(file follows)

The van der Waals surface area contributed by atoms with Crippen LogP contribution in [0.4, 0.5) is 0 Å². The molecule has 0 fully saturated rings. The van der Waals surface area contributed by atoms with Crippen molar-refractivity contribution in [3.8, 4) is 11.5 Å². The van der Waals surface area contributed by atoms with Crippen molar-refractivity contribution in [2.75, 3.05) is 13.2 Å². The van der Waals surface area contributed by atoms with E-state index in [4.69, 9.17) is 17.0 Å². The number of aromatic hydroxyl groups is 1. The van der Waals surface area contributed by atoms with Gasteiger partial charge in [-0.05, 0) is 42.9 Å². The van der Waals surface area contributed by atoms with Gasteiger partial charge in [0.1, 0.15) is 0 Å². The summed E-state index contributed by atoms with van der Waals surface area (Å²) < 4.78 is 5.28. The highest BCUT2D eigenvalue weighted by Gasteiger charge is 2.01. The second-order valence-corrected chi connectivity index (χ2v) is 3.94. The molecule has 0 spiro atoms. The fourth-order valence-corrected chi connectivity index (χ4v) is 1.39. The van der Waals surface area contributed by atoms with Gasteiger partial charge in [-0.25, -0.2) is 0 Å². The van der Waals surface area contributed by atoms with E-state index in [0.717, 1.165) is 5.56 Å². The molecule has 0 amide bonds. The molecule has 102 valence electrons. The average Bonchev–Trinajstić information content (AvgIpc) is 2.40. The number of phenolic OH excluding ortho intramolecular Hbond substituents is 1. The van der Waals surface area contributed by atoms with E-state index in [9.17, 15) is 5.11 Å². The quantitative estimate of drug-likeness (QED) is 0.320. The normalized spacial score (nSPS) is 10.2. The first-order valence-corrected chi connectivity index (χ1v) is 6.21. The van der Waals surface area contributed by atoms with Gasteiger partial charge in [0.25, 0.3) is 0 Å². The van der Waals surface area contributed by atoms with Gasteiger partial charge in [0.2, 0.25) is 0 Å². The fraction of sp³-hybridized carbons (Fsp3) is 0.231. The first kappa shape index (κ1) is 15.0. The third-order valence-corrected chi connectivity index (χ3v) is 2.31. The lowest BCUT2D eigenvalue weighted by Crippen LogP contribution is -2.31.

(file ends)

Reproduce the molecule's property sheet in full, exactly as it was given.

The van der Waals surface area contributed by atoms with Crippen LogP contribution in [0.4, 0.5) is 0 Å². The molecule has 0 fully saturated rings. The van der Waals surface area contributed by atoms with Crippen molar-refractivity contribution in [3.8, 4) is 11.5 Å². The van der Waals surface area contributed by atoms with Crippen molar-refractivity contribution in [2.75, 3.05) is 13.2 Å². The van der Waals surface area contributed by atoms with E-state index in [4.69, 9.17) is 17.0 Å². The number of aromatic hydroxyl groups is 1. The van der Waals surface area contributed by atoms with Gasteiger partial charge in [-0.05, 0) is 42.9 Å². The van der Waals surface area contributed by atoms with Gasteiger partial charge in [0.1, 0.15) is 0 Å². The summed E-state index contributed by atoms with van der Waals surface area (Å²) < 4.78 is 5.28. The highest BCUT2D eigenvalue weighted by Gasteiger charge is 2.01. The second-order valence-corrected chi connectivity index (χ2v) is 3.94. The molecule has 0 spiro atoms. The fourth-order valence-corrected chi connectivity index (χ4v) is 1.39. The van der Waals surface area contributed by atoms with Gasteiger partial charge in [-0.25, -0.2) is 0 Å². The van der Waals surface area contributed by atoms with E-state index in [0.717, 1.165) is 5.56 Å². The molecule has 0 amide bonds. The molecule has 102 valence electrons. The average Bonchev–Trinajstić information content (AvgIpc) is 2.40. The number of phenolic OH excluding ortho intramolecular Hbond substituents is 1. The van der Waals surface area contributed by atoms with E-state index in [9.17, 15) is 5.11 Å². The quantitative estimate of drug-likeness (QED) is 0.320. The normalized spacial score (nSPS) is 10.2. The first-order valence-corrected chi connectivity index (χ1v) is 6.21. The van der Waals surface area contributed by atoms with Gasteiger partial charge in [0.25, 0.3) is 0 Å². The van der Waals surface area contributed by atoms with Gasteiger partial charge in [0.2, 0.25) is 0 Å². The fraction of sp³-hybridized carbons (Fsp3) is 0.231. The first kappa shape index (κ1) is 15.0. The third-order valence-corrected chi connectivity index (χ3v) is 2.31. The lowest BCUT2D eigenvalue weighted by Crippen LogP contribution is -2.31.